Maintaining this delicate balance between winter and spring crops, alongside varied planting densities, remains pivotal.

Selection of Plant Species for Defining Crop Rotation

The creation and application of crop rotation largely depend on the number of plant species that can be successfully cultivated in our environmental conditions. Within the trials of new crops and other experiments, LoginEKO has tested 48 plant species to date. Most of the tested crops did not suit the heavy clay soil with unfavorable structure, long periods of anaerobic conditions in the soil (excessive moisture), pronounced dry periods during summer months, as well as relatively low levels of readily available nitrogen and very low levels of readily available phosphorus.

In our environmental conditions and considering the requirements of sustainable organic food production, in addition to the already mentioned three crops (winter peas, cereals, and sunflower), good results have been shown by winter flax, winter broadbean, and spring chickpea.

Winter flax is a moderate competitor with weeds but faces very few challenges with diseases and pests. It matures uniformly, ensuring stable grain yields ranging from 1.3 to 1.8 t/ha. Due to its relatively low grain yield, nitrogen depletion from the plot is modest compared to other crops. The main challenge is the fragmentation of harvest residues due to strong fibers in the stem.

Nitrogen depletion from plots with winter flax is modest compared to other crops.

Winter broad bean, a legume similar to peas, provides high amounts of readily available nitrogen for the cultivation of subsequent crops through symbiotic nitrogen fixation. Field beans are good weed competitors, and, additionally, they are a wide-row crop (50 cm inter-row spacing), allowing for additional mechanical weed control. Broadbeans can provide high grain yields, ranging from 2.5 to 4 t/ha, with an exceptionally high protein content of 35-36%. The main challenge with broad beans is their extreme sensitivity to aphids and diseases, such as chocolate spot. Nevertheless, the flowering phase of winter broadbeans precedes that of spring beans, potentially providing an advantage by circumventing heightened pest infestations during the critical flowering period.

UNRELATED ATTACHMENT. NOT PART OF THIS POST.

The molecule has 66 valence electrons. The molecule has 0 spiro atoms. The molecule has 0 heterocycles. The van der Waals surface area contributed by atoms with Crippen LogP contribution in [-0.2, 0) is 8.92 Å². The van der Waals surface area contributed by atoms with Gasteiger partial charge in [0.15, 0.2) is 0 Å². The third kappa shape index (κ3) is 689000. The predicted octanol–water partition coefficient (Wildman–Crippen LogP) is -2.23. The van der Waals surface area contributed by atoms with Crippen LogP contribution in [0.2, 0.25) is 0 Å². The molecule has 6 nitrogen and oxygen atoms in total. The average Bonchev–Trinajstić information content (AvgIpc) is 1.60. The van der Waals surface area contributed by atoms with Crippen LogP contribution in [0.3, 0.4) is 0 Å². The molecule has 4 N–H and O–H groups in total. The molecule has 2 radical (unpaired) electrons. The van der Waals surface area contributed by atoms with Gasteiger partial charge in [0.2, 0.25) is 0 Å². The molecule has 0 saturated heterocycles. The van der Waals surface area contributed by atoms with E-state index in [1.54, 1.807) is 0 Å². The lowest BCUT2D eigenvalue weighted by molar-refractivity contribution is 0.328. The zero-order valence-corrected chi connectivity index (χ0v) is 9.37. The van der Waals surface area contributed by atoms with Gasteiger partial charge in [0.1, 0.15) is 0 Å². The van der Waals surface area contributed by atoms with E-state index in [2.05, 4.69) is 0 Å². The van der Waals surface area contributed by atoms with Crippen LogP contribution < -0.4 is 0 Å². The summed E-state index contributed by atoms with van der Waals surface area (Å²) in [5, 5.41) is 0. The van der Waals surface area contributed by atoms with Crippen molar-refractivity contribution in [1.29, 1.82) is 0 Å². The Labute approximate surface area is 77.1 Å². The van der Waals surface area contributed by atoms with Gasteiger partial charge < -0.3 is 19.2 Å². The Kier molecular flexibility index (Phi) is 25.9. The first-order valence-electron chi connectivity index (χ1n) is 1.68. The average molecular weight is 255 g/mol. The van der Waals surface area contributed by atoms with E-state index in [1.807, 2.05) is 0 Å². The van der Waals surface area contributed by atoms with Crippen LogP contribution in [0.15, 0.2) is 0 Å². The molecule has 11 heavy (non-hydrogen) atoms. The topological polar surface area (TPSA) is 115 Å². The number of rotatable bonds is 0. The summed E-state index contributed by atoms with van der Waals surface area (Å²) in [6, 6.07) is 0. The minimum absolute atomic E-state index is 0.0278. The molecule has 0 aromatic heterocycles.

Broad beans are good weed competitors, and allow for mechanical weed control.

Chickpea is a spring, wide-row legume that tolerates drought well and provides yields of around 1.8 t/ha. In our conditions, it does not form nodules on the roots, meaning there are no Rhizobium ciceri strains in our soil capable of symbiosis with chickpeas and nitrogen fixation. Hence, the protein content in its grain has been very low ( 16-19%), significantly below values characteristic of this crop (19-21%). If we manage to establish functional symbiosis through seed inoculation, chickpea holds promising potential as a successful addition to our crop rotation.

Chickpea holds promising potential as a successful addition to our crop rotation.

LoginEKO Gluten-free Crop Rotation

In our quest for sustainable food production, we’ve recognized the value of gluten-free grains as an advantageous avenue. Introducing winter oats as the second crop in our five-year rotation not only ensures gluten-free production but also significantly reduces weed infestation across our plots. Winter oats, characterized by their rapid initial growth, robustness, and prolific nature, emerge as formidable competitors against weeds, substantially boosting our field’s overall vitality. Their allelopathic qualities, releasing weed-inhibiting compounds from their roots, coupled with their tall stature that generates a dense canopy, prove highly effective in shading out light, surpassing other cereals like wheat or barley. Moreover, their superior tillering ability at recommended seeding rates renders oats more competitive with weeds than barley, wheat, canola, or pulses. With a robust start, an oat crop exhibits the necessary vigor to combat weed encroachment efficiently.

Future Crop Rotation

At LoginEKO, we’ve carefully crafted a series of field trials starting in autumn 2023, and  marking a new stage in crop rotation development. These trials, encompassing three-, four-, and five-year crop rotations, are designed to tackle challenges and expand our knowledge base.

Our goal is to establish a diverse crop rotation system that ensures comprehensive sustainability, effectively managing nutrient supply, prevents soil depletion, controlling weeds, diseases, and pests, optimizing soil tillage, enhancing soil structure, and bolstering vital organic matter essential for overall soil health.

The most likely crop sequence, according to results obtained so far in LoginEKO, would be as follows:

Winter peas, winter oats, winter flax, chickpea, sunflower.

Each crop would be grown on an area of 700 ha annually, with expected food production of more than 8,000 tons in total (about 2000 tons of dry peas, 2500 tons of oats, 1500 tons of sunflower, and 1200 tons of flaxseed and chickpeas, respectfully). The area of 700 ha for green manure peas would gradually decrease, replaced by an increase in areas for pea grain production (depending on the results of the Winter Pea as the Basis of the Three-Year Crop Rotation trial and the speed of verifying results on production fields).

We are committed to creating solutions for sustainable, legume based, livestock-free, large scale, precision agriculture.

The Future outlook

In pursuit of comprehensive crop management strategies, with a particular emphasis on nutrient sufficiency, disease mitigation, and weed management, our primary aim resides in formulating a 6-year crop rotation framework tailored specifically for arable staple crops. Nonetheless, within the domain of vegetable production, where the vulnerability of crops to pathogenic threats is notably elevated, an extended rotation cycle spanning 7-8 years emerges as the optimal approach.

This nuanced adjustment underscores our commitment to sustainable, legume based, livestock-free, large scale, precision agriculture and underscores the significance of tailored strategies to address the unique challenges inherent in vegetable cultivation.